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Legal Dictionary V

Vendor

The seller; the person selling.

Venue

Location; in a legal context it usually refers specifically to the location of a judicial hearing. For example, if a criminal case has a very high media profile in a particular city, the defense may ask for a "change of venue" to ensure objective witnesses.

Vehicle

Any thing designed to transport persons or objects, such as a car, bus, bicycle, etc.
Verba fortius accipiuntur contra proferentem
Latin: a principle of construction whereby if words of a contract are ambiguous or of two equally possible meanings, they should be interpreted against the author of the words and not against the other party.

Verdict

The decision of a jury. In criminal cases, this is usually expressed as "guilty" or "not guilty". In a civil case, the verdict would be a finding for the plaintiff or for the defendant.

Videlicet

Latin for "to wit" or "that is to say." "Viz." is the abbreviation of videlicet and is much more commonly used. It is often found in legal documents to advise that what follows provides more detail about a preceding general statement. Also spelled "vis".

Vis

See Videlicet.

Vicarious liability

When a person is held responsible for the tort of another even though the person being held responsible may not have done anything wrong. This is often the case with employers who are held vicariously liable for the damages caused by their employees.

Vir

Latin: man or husband. Refers to "Vir et uxor censentur in lege una persona", an old legal principle meaning that man and wife are considered to be one person in law. This principle has been abandoned in many countries.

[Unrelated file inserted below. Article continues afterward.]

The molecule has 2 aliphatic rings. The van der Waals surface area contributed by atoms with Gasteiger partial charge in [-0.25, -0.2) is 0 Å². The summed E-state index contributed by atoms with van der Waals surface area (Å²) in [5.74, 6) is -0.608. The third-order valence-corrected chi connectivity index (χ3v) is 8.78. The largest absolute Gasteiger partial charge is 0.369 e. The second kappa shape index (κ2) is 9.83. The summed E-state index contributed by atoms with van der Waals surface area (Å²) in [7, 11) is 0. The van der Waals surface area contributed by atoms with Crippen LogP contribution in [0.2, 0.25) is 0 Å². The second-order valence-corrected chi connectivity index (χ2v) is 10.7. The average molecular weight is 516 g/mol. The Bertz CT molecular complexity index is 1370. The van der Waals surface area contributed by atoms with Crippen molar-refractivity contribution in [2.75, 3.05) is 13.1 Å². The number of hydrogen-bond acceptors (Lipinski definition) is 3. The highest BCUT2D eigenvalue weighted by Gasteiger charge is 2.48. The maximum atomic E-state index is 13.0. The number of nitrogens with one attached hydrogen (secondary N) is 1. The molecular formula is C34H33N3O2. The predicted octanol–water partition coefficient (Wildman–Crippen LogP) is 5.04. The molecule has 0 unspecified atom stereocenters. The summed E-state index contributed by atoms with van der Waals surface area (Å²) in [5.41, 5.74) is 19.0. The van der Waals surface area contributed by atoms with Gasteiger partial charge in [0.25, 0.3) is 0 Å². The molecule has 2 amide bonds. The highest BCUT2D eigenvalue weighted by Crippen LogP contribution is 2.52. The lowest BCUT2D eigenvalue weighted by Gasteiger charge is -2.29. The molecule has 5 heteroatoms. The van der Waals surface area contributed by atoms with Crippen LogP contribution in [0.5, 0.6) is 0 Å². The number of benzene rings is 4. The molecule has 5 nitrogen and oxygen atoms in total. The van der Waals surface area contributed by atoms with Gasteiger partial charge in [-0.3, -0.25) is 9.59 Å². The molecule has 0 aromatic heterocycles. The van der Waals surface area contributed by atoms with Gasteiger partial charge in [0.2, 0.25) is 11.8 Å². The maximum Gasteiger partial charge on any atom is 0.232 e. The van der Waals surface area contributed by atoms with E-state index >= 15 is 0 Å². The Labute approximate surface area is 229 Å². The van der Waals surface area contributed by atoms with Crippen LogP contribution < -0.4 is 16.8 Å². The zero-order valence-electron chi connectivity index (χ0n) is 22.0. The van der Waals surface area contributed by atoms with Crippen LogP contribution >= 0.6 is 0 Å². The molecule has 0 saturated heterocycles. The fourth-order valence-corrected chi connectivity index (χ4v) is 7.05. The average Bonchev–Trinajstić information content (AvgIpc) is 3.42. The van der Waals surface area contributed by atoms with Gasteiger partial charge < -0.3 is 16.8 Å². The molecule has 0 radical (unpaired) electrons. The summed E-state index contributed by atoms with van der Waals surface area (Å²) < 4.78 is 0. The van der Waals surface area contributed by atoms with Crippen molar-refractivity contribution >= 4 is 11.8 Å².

Void or void ab initio

Not legally binding. A document that is void is as if it did not exist. A contract for immoral purposes or to commit a serious crime such as murder would be void or unenforceable. This differs from voidable (which see).

Voidable

The law distinguishes between contracts which are void and those which are voidable. Voidable contracts are those that have minor defects to them and are voidable at the option of the party victimized by the defect. For example, contracts signed by a person when they are totally drunk are voidable by that person upon recovering sobriety.

Voir dire

A mini-hearing held during a trial on the admissibility of contested evidence. For example, a defendant may object to a plaintiff's witness. The court would suspend the trial, immediately preside over a hearing on the standing of the proposed witness, and then resume the trial with or without the witness, or with any restrictions placed on the testimony by the judge as a result of the voir dire ruling. In a jury trial, the jury would be excused during the voir dire.

Volenti non fit injuria

Voluntary assumption of risk. This is used as a defense in tort when a person engages in an event, accepting and aware of the risks inherent in that event. This is a voluntary assumption of risk and they cannot later complain of, or seek compensation for, an injury suffered during the event. This is used most often to defend against tort actions as a result of a sports injury.